Success Stories

 

Jumping

The National Weight Control Registry is an ongoing national scientific study of people who have lost a significant amount of weight and have been successful at keeping it off.

The results of the study, conducted by the Weight Control and Research Center of the Miriam Hospital in Providence, R.I. will be used to formulate future guidelines and recommendations for treating and preventing obesity in America.

Registry members have lost an average of about 65 lbs and kept it off for 5 1/2 years. About half of registry participants lost the weight on their own and the other half lost weight with the help of some type of program.

My results are typical of those in the study. I have lost over 75 lbs to date (with a 50 lb. loss having been sustained for more than 3 years). This week marks a milestone for me because my 75 weight loss has now been sustained for one year!I followed a diet and exercise program of my own design that was based on solid scientific evidence.

Virtually all of Registry participants report that they modified their food intake and increased their physical activity in some way to lose weight. The most frequently reported form of activity was walking. Most of the participants report that they continue to maintain a low calorie, low fat diet and engage in high levels of activity.

According to the study, the majority of the participants:

  • Eat breakfast every day.
  • Weigh themselves at least once a week.
  • Watch less than 10 hours of TV per week.
  • Exercise, on average, about 1 hour per day.

Source: National Weight Control Registry Website

 

 

Break the Stress Chain!

broken-chain

Stress, as we know, is a major contributing factor to unhealthy habits such as overeating, smoking, drinking etc.  If you allow it to, stress can flood your system with destructive substances like adrenaline and cortisol, or keep you from getting the quality rest you need and impede your progress in the area of health.

So it is to your advantage to learn how to deal with these issues before they become a problem. Here are a few steps you can implement right away to organize your time more effectively and accomplish more in the time you have, without sacrificing what is truly important.

Focus of tasks that produce immediate benefits – So much of what we do these days contributes to our long-range goals. With this kind of pressure, it’s easy to lose sight of the progress you are making in the short term. Sometimes doing something of seemingly low-value will give you instant gratification that can boost your self-esteem and put you back on the winning track.

Break larger tasks down into manageable chunks – Be patient. It takes time to achieve something of lasting value. It probably took you years to get out of shape so don’t expect to change everything overnight. Just focus on the individual steps and the big picture will take care of itself.

Prioritize your time and energy - Do the tasks with rewards for success and penalties for failure first, or at least schedule the time in your day when you will do them. People today are busier than ever before. We all play many roles, husband, wife, father, mother, employee, student, and so on.

Remember, you don’t “have to” do anything – You decide what is important. There may be some things that you really want to do and these may seem urgent. Take the initiative to decide on what is truly important and above all, plan ahead and then execute on your plans to achieve a better body and a greater life! Until next time, Stay Strong and Live With Faith! – Jason

Training Tips: Progress and Success

training

According to the Centers for Disease Control and Prevention (CDC) Only 20 percent of Americans get the recommended amount of exercise every week. The question is, “Why?”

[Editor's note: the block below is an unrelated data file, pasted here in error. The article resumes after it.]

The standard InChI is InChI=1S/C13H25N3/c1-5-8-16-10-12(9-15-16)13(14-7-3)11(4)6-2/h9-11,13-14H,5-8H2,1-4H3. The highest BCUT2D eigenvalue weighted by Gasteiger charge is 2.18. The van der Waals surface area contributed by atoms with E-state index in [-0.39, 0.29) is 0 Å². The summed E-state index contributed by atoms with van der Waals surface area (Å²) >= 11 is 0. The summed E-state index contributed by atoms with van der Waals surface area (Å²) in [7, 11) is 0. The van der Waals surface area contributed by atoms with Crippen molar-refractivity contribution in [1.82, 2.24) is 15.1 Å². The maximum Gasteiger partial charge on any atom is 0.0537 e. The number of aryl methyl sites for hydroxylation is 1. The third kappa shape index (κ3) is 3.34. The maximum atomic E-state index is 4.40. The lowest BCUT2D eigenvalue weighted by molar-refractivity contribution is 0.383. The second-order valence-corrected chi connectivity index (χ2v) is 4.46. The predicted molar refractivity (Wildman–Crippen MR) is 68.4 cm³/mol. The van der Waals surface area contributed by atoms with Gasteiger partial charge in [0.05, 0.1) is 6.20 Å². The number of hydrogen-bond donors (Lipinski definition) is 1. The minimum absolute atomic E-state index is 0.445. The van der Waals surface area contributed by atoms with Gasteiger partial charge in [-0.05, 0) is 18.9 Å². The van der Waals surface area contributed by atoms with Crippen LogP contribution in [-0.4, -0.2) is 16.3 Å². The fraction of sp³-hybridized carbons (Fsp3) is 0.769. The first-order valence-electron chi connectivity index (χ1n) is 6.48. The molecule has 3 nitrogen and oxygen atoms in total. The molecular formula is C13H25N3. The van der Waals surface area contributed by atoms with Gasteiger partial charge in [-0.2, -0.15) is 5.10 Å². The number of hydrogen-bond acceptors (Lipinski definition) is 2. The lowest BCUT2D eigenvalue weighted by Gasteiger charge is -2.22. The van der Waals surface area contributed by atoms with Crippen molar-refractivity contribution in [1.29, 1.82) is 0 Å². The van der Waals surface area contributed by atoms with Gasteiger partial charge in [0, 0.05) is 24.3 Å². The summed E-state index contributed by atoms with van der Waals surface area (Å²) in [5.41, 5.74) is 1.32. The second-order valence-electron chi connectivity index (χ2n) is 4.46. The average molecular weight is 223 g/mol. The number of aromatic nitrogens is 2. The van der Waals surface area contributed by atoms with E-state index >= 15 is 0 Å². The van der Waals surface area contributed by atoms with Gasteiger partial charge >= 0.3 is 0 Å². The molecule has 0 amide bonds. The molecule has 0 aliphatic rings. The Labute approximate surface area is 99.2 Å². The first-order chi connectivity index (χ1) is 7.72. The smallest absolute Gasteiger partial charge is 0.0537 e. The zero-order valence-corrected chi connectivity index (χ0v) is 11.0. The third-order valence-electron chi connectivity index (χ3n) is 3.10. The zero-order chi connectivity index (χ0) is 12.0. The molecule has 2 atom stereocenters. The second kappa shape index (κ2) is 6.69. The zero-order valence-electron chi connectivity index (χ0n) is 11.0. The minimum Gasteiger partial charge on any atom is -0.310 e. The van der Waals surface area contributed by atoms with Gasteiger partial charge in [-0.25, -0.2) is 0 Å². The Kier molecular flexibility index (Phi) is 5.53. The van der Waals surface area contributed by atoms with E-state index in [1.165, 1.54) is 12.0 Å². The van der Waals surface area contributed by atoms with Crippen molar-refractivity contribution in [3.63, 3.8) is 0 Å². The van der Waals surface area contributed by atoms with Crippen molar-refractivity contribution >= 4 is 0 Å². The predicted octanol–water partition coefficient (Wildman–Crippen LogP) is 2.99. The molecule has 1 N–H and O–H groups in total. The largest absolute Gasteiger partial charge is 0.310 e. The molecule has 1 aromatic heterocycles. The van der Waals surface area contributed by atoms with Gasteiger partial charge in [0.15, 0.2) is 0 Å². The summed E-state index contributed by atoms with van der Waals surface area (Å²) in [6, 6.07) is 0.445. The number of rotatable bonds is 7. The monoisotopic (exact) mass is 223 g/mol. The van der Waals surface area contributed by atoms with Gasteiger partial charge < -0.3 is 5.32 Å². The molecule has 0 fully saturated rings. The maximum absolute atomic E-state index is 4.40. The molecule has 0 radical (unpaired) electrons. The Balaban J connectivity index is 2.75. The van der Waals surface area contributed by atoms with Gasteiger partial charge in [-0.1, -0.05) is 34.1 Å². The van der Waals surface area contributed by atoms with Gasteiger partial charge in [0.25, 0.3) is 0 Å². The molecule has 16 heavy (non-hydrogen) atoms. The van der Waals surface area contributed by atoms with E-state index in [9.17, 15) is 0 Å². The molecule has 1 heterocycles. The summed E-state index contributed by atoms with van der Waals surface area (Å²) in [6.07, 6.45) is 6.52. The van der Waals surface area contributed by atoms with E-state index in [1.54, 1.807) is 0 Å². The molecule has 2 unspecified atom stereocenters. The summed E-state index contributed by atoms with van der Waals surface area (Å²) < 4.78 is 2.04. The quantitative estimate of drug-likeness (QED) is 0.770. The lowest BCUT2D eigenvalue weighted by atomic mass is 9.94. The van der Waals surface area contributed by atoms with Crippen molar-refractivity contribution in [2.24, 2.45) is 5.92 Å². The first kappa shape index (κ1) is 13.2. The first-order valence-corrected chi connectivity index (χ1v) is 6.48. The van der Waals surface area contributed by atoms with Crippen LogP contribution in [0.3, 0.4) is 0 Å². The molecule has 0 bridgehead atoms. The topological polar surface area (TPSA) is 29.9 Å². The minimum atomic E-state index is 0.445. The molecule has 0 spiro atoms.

After all, it’s not hard for people to begin an exercise program. It is however, difficult for most people to continue exercising. The gyms are always crowded around New Year’s, but when you check back in after a few weeks everyone seems to have lost their resolve.

When people ask me how I have lost more than 75 lbs and what type of exercise I do, I tell them that I just stop at the gym after work and do a 30-45 minute workout. Most people seem shocked to learn that you can make this kind of progress with such a small investment of time. The truth is that you don’t have to rearrange your life to get in shape, you just have to be focused.

The first part of my workout is weight training. This takes about 20 minutes or so. I pick two large muscle groups per session, say chest and back for example, and for each of those two groups I perform 6 sets of weight training exercise ranging from 16-4 reps on the heaviest. Then I move on to cardio. I do my “running” on an elliptical trainer due to tendonitis in my right heel. I am living proof that anyone can overcome obstacles to regular exercise.

Studies conducted back in the 1980s found that only 50 percent of people who started exercising continued to do so for an extended period of time — and those results are still true to this day, Even the most motivated people tend to drop their exercise routine within a few short months.

To avoid being one of those statistics, I suggest that you set measurable short-term goals instead of long-term goals. You may want to lose 1 pound in the next week, for example, If you remain focused and committed, this could result in a loss of 50 pounds in a year.To avoid disappointment, you may want to wait 2-3 weeks before your first progress check, since it may take that long for your body to begin adapting to new a new exercise and diet program. When you check in after 3 weeks or so and discover that you have dropped 3-6 lbs. this will motivate you because you know that the habits that got you there are simple and repeatable. Remember, success builds on success.

Without goals, you might get a few weeks in and see that you still have a lot of weight to lose and give up. But, with short-term objectives, you will be able to reach attainable (and more importantly) sustainable benchmarks, which will keep you motivated to keep on going!

Moving Forward / Looking Back

How and why do people achieve great things?

Studies of human achievement from a scientific perspective have revealed that sustainable changes are the result of having a specific outcome in mind and carrying out universally applicable, repeatable methods.